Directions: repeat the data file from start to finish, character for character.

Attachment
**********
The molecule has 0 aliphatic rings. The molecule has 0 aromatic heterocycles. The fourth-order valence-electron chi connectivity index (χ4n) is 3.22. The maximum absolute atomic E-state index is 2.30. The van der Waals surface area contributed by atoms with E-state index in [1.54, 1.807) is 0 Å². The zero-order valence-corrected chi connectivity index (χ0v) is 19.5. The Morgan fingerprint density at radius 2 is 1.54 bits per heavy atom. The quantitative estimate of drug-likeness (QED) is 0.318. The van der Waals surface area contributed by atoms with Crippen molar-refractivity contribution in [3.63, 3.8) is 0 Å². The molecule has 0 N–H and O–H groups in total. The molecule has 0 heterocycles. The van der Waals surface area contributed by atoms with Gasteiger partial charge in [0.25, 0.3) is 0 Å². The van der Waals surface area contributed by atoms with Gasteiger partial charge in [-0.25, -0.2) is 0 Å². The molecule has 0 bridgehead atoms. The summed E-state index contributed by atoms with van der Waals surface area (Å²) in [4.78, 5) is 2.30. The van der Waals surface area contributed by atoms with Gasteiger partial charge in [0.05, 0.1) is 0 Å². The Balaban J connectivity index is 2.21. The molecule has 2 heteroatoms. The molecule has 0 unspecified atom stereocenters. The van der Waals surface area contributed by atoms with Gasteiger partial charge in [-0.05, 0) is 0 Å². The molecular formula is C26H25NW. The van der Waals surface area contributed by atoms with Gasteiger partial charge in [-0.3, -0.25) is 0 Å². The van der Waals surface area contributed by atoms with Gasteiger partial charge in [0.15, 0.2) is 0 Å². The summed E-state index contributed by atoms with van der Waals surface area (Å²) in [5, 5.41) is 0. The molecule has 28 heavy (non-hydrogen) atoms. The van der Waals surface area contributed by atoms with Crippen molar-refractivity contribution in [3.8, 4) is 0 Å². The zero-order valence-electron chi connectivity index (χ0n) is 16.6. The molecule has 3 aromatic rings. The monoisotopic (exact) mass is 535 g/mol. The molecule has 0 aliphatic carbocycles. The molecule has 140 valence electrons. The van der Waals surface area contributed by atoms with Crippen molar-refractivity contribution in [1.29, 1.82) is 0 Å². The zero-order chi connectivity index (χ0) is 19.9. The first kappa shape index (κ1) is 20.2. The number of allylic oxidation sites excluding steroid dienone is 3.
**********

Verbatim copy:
The molecule has 0 aliphatic rings. The molecule has 0 aromatic heterocycles. The fourth-order valence-electron chi connectivity index (χ4n) is 3.22. The maximum absolute atomic E-state index is 2.30. The van der Waals surface area contributed by atoms with E-state index in [1.54, 1.807) is 0 Å². The zero-order valence-corrected chi connectivity index (χ0v) is 19.5. The Morgan fingerprint density at radius 2 is 1.54 bits per heavy atom. The quantitative estimate of drug-likeness (QED) is 0.318. The van der Waals surface area contributed by atoms with Crippen molar-refractivity contribution in [3.63, 3.8) is 0 Å². The molecule has 0 N–H and O–H groups in total. The molecule has 0 heterocycles. The van der Waals surface area contributed by atoms with Gasteiger partial charge in [0.25, 0.3) is 0 Å². The van der Waals surface area contributed by atoms with Gasteiger partial charge in [-0.25, -0.2) is 0 Å². The molecule has 0 bridgehead atoms. The summed E-state index contributed by atoms with van der Waals surface area (Å²) in [4.78, 5) is 2.30. The van der Waals surface area contributed by atoms with Gasteiger partial charge in [0.05, 0.1) is 0 Å². The Balaban J connectivity index is 2.21. The molecule has 2 heteroatoms. The molecule has 0 unspecified atom stereocenters. The van der Waals surface area contributed by atoms with Gasteiger partial charge in [-0.05, 0) is 0 Å². The molecular formula is C26H25NW. The van der Waals surface area contributed by atoms with Gasteiger partial charge in [-0.3, -0.25) is 0 Å². The van der Waals surface area contributed by atoms with Gasteiger partial charge in [0.15, 0.2) is 0 Å². The summed E-state index contributed by atoms with van der Waals surface area (Å²) in [5, 5.41) is 0. The molecule has 28 heavy (non-hydrogen) atoms. The van der Waals surface area contributed by atoms with Crippen molar-refractivity contribution in [3.8, 4) is 0 Å². The zero-order valence-electron chi connectivity index (χ0n) is 16.6. The molecule has 3 aromatic rings. The monoisotopic (exact) mass is 535 g/mol. The molecule has 0 aliphatic carbocycles. The molecule has 140 valence electrons. The van der Waals surface area contributed by atoms with Crippen molar-refractivity contribution in [1.29, 1.82) is 0 Å². The zero-order chi connectivity index (χ0) is 19.9. The first kappa shape index (κ1) is 20.2. The number of allylic oxidation sites excluding steroid dienone is 3.